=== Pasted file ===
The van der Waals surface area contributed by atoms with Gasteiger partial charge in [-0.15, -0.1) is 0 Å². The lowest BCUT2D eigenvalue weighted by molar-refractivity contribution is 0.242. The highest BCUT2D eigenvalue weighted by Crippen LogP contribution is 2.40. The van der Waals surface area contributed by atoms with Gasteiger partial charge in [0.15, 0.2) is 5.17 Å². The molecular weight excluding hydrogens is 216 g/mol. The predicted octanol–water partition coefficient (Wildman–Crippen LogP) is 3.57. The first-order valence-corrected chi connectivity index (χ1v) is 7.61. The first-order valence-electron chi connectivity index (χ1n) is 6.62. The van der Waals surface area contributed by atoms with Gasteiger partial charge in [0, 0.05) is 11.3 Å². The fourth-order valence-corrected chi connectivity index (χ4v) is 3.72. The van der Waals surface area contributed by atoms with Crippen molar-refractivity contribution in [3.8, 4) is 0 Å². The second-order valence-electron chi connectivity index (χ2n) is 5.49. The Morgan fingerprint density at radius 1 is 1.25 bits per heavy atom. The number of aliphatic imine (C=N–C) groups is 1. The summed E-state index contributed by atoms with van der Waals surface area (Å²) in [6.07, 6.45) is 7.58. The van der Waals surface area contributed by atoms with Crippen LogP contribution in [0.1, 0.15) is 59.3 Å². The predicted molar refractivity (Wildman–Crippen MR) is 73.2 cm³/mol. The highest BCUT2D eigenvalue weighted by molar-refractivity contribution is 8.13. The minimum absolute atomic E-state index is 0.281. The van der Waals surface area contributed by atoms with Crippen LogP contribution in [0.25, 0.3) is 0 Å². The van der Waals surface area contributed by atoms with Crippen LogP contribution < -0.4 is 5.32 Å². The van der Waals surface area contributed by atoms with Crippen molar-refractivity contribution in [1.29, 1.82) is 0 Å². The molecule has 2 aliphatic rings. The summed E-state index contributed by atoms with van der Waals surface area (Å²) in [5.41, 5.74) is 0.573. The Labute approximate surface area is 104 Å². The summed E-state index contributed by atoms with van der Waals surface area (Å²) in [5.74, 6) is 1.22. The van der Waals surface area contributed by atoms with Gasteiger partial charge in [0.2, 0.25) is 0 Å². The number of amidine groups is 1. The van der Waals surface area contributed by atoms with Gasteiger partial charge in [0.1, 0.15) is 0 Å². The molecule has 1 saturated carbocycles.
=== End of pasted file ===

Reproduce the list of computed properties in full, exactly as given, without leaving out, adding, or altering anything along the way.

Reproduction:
The van der Waals surface area contributed by atoms with Gasteiger partial charge in [-0.15, -0.1) is 0 Å². The lowest BCUT2D eigenvalue weighted by molar-refractivity contribution is 0.242. The highest BCUT2D eigenvalue weighted by Crippen LogP contribution is 2.40. The van der Waals surface area contributed by atoms with Gasteiger partial charge in [0.15, 0.2) is 5.17 Å². The molecular weight excluding hydrogens is 216 g/mol. The predicted octanol–water partition coefficient (Wildman–Crippen LogP) is 3.57. The first-order valence-corrected chi connectivity index (χ1v) is 7.61. The first-order valence-electron chi connectivity index (χ1n) is 6.62. The van der Waals surface area contributed by atoms with Gasteiger partial charge in [0, 0.05) is 11.3 Å². The fourth-order valence-corrected chi connectivity index (χ4v) is 3.72. The van der Waals surface area contributed by atoms with Crippen molar-refractivity contribution in [3.8, 4) is 0 Å². The second-order valence-electron chi connectivity index (χ2n) is 5.49. The Morgan fingerprint density at radius 1 is 1.25 bits per heavy atom. The number of aliphatic imine (C=N–C) groups is 1. The summed E-state index contributed by atoms with van der Waals surface area (Å²) in [6.07, 6.45) is 7.58. The van der Waals surface area contributed by atoms with Crippen LogP contribution in [0.1, 0.15) is 59.3 Å². The predicted molar refractivity (Wildman–Crippen MR) is 73.2 cm³/mol. The highest BCUT2D eigenvalue weighted by molar-refractivity contribution is 8.13. The minimum absolute atomic E-state index is 0.281. The van der Waals surface area contributed by atoms with Crippen LogP contribution in [0.25, 0.3) is 0 Å². The van der Waals surface area contributed by atoms with Crippen LogP contribution < -0.4 is 5.32 Å². The van der Waals surface area contributed by atoms with Crippen molar-refractivity contribution in [1.29, 1.82) is 0 Å². The molecule has 2 aliphatic rings. The summed E-state index contributed by atoms with van der Waals surface area (Å²) in [5.41, 5.74) is 0.573. The Labute approximate surface area is 104 Å². The summed E-state index contributed by atoms with van der Waals surface area (Å²) in [5.74, 6) is 1.22. The van der Waals surface area contributed by atoms with Gasteiger partial charge in [0.2, 0.25) is 0 Å². The number of amidine groups is 1. The van der Waals surface area contributed by atoms with Gasteiger partial charge in [0.1, 0.15) is 0 Å². The molecule has 1 saturated carbocycles.